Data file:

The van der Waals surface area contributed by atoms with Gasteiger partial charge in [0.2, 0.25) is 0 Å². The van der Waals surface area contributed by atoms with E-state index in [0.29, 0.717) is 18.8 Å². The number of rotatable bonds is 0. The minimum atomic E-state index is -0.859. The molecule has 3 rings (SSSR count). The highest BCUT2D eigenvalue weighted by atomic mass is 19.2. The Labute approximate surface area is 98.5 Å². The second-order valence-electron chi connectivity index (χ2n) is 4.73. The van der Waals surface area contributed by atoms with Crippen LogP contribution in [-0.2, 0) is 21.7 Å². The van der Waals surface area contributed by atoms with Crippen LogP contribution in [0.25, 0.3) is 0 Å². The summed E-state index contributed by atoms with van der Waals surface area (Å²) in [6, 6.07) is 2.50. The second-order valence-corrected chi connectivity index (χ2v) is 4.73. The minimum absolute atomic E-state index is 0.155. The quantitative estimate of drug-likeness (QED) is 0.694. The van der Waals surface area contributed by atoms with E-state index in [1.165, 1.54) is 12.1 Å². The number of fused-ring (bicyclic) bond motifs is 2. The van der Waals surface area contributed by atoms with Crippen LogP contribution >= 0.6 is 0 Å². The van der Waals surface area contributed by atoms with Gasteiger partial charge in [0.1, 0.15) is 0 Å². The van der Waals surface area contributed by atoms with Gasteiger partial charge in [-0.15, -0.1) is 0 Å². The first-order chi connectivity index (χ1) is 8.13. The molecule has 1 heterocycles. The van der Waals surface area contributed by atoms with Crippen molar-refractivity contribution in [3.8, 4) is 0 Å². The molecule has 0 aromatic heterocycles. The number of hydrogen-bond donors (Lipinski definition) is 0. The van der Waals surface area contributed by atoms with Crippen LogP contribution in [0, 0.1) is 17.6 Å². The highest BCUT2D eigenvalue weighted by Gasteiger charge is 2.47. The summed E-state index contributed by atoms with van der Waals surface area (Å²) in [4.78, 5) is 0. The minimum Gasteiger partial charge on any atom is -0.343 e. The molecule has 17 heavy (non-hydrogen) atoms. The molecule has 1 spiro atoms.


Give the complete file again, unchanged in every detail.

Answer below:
The van der Waals surface area contributed by atoms with Gasteiger partial charge in [0.2, 0.25) is 0 Å². The van der Waals surface area contributed by atoms with E-state index in [0.29, 0.717) is 18.8 Å². The number of rotatable bonds is 0. The minimum atomic E-state index is -0.859. The molecule has 3 rings (SSSR count). The highest BCUT2D eigenvalue weighted by atomic mass is 19.2. The Labute approximate surface area is 98.5 Å². The second-order valence-electron chi connectivity index (χ2n) is 4.73. The van der Waals surface area contributed by atoms with Crippen LogP contribution in [-0.2, 0) is 21.7 Å². The van der Waals surface area contributed by atoms with Crippen LogP contribution in [0.25, 0.3) is 0 Å². The summed E-state index contributed by atoms with van der Waals surface area (Å²) in [6, 6.07) is 2.50. The second-order valence-corrected chi connectivity index (χ2v) is 4.73. The minimum absolute atomic E-state index is 0.155. The quantitative estimate of drug-likeness (QED) is 0.694. The van der Waals surface area contributed by atoms with E-state index in [1.165, 1.54) is 12.1 Å². The number of fused-ring (bicyclic) bond motifs is 2. The van der Waals surface area contributed by atoms with Crippen LogP contribution >= 0.6 is 0 Å². The van der Waals surface area contributed by atoms with Gasteiger partial charge in [0.1, 0.15) is 0 Å². The van der Waals surface area contributed by atoms with Gasteiger partial charge in [-0.15, -0.1) is 0 Å². The first-order chi connectivity index (χ1) is 8.13. The molecule has 1 heterocycles. The van der Waals surface area contributed by atoms with Crippen molar-refractivity contribution in [3.8, 4) is 0 Å². The molecule has 0 aromatic heterocycles. The number of hydrogen-bond donors (Lipinski definition) is 0. The van der Waals surface area contributed by atoms with Crippen LogP contribution in [0, 0.1) is 17.6 Å². The highest BCUT2D eigenvalue weighted by Gasteiger charge is 2.47. The summed E-state index contributed by atoms with van der Waals surface area (Å²) in [4.78, 5) is 0. The minimum Gasteiger partial charge on any atom is -0.343 e. The molecule has 17 heavy (non-hydrogen) atoms. The molecule has 1 spiro atoms.